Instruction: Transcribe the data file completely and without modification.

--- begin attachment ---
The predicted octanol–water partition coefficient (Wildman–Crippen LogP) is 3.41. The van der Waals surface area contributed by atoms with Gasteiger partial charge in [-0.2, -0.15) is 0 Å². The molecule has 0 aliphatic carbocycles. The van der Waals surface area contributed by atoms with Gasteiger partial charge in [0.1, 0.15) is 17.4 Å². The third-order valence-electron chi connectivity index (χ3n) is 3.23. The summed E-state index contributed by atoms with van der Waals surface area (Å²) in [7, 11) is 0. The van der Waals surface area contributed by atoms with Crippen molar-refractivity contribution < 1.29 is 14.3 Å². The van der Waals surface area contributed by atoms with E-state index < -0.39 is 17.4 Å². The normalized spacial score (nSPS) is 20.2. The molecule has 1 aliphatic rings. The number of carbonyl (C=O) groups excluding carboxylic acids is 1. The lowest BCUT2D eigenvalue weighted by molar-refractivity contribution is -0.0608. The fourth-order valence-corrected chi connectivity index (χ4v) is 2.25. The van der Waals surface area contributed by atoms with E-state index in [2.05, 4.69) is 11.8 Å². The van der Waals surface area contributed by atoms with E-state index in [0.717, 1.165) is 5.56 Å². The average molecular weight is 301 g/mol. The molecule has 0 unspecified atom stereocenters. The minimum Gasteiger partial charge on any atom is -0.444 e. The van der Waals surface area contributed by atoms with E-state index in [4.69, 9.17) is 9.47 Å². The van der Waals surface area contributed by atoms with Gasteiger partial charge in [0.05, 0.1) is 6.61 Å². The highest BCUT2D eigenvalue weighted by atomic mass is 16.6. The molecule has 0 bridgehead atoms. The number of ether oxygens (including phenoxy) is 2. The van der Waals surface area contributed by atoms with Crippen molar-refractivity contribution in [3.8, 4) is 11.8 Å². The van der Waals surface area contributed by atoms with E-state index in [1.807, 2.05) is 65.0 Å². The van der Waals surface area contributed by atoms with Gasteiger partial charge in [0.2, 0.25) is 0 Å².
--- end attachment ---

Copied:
The predicted octanol–water partition coefficient (Wildman–Crippen LogP) is 3.41. The van der Waals surface area contributed by atoms with Gasteiger partial charge in [-0.2, -0.15) is 0 Å². The molecule has 0 aliphatic carbocycles. The van der Waals surface area contributed by atoms with Gasteiger partial charge in [0.1, 0.15) is 17.4 Å². The third-order valence-electron chi connectivity index (χ3n) is 3.23. The summed E-state index contributed by atoms with van der Waals surface area (Å²) in [7, 11) is 0. The van der Waals surface area contributed by atoms with Crippen molar-refractivity contribution < 1.29 is 14.3 Å². The van der Waals surface area contributed by atoms with E-state index < -0.39 is 17.4 Å². The normalized spacial score (nSPS) is 20.2. The molecule has 1 aliphatic rings. The number of carbonyl (C=O) groups excluding carboxylic acids is 1. The lowest BCUT2D eigenvalue weighted by molar-refractivity contribution is -0.0608. The fourth-order valence-corrected chi connectivity index (χ4v) is 2.25. The van der Waals surface area contributed by atoms with E-state index in [2.05, 4.69) is 11.8 Å². The van der Waals surface area contributed by atoms with E-state index in [0.717, 1.165) is 5.56 Å². The average molecular weight is 301 g/mol. The molecule has 0 unspecified atom stereocenters. The minimum Gasteiger partial charge on any atom is -0.444 e. The van der Waals surface area contributed by atoms with E-state index in [4.69, 9.17) is 9.47 Å². The van der Waals surface area contributed by atoms with Gasteiger partial charge in [0.05, 0.1) is 6.61 Å². The highest BCUT2D eigenvalue weighted by atomic mass is 16.6. The molecule has 0 bridgehead atoms. The number of ether oxygens (including phenoxy) is 2. The van der Waals surface area contributed by atoms with Crippen molar-refractivity contribution in [3.8, 4) is 11.8 Å². The van der Waals surface area contributed by atoms with E-state index in [1.807, 2.05) is 65.0 Å². The van der Waals surface area contributed by atoms with Gasteiger partial charge in [0.2, 0.25) is 0 Å².